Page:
While I know the animal world can be a violent place, it was this particular act, by an animal, of grief, sorrow and compassion that brought me to write about it. We can drop a few coins in the tip jar at the local convenience store or stop to help a stranded motorist along the highway, but as soon as we get home or to work we’ll yell at our kids, berate our spouses or co-workers, or just remain cold, detached and uninterested in the lives of those around us.

Where is OUR compassion for others?

It took the compassionate, grief-stricken act of a simple ground hog for me to realize that I need to bump it up a few notches. I need to care more than I do now. And, then more than that tomorrow. God does things like that…he uses the most seemingly insignificant circumstances to bring us to our senses. And, sometimes to our knees.

I’ll never forget that road side moment…and, I pray that God will never ALLOW me to forget.

Taking Stock…

Here in New Jersey, lawns are being mowed, bushes and shrubs are being pruned and homes are being cleaned and aired out. Garages are purged of unwanted and stored “stuff”, and then organized along with cars being cleaned and waxed. Its springtime and the yearly ritual of shedding the old and bringing in the new with a “re-birth” of our surroundings are upon us. The days are becoming longer and warmer and people are stepping outside with a renewed sense of purpose.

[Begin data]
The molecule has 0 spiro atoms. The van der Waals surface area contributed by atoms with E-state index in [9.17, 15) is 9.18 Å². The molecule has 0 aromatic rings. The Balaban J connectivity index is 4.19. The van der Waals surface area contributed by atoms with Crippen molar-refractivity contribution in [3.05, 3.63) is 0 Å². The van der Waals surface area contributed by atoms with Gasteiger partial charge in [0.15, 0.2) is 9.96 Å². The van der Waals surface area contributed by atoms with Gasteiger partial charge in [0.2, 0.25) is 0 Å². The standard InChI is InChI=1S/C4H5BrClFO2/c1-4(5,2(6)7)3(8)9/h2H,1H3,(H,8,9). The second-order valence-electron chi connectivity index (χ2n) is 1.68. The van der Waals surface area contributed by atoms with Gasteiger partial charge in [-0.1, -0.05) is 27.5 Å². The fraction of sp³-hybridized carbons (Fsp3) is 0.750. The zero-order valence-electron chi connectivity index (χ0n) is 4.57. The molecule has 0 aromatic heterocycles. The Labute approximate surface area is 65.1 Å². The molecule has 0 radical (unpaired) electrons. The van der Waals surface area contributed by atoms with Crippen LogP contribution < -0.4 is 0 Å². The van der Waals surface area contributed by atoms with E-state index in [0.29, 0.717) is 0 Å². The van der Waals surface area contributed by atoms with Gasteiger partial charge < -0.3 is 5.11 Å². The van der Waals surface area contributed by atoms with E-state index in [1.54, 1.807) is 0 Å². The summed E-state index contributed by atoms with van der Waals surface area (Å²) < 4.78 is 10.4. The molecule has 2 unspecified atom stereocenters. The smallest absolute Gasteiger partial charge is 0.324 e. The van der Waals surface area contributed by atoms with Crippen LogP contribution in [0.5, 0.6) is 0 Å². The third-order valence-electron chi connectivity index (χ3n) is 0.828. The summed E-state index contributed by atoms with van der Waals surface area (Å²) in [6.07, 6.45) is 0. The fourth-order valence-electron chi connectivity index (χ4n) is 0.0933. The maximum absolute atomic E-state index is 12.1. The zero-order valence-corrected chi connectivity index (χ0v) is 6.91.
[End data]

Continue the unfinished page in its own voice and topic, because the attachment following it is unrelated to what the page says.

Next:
Everyone is taking stock…of their lives, their belongings and their mindsets. It seems that springtime brings out the desire for a new perspective with some folks re-evaluating and re-generating mundane lives while others continue to live happily and quite contentedly in the status quo. I believe it’s a good thing that we routinely step back and look at our lives with a fresh set of eyes as there are very often things that we need to keep…and things we need to jettison.

I want things in my life that add value….people, belongings and most importantly emotions. We very often maintain our attachments to things that continue to suck the life out of us, (see my blog on “attachments”). And, these unhealthy attachments can keep us from feeling true joy and peace. Unfortunately, some find a skewed sense of comfort in maintaining relationships that keep them from the joy and peace I just mentioned. Maybe it’s the coziness of familiarity or maybe it’s just that they don’t know (or, are afraid) how to rid themselves of it. As I said, these unhealthy relationships can take the form of people, belongings and personal emotions. Are you one of these people? Ask yourself…is this (enter person/thing/emotion here) adding value and true enjoyment in my life, or is it slowly killing me? In either case, you may have to do some reassessing.

I pray that you’re walking in true contentedness throughout your life’s experiences, as that is how it is supposed to be. Let me repeat that…you are supposed to be content in all your experiences, with true peace and joy.

So…are you?

Confidence, Trust and Love…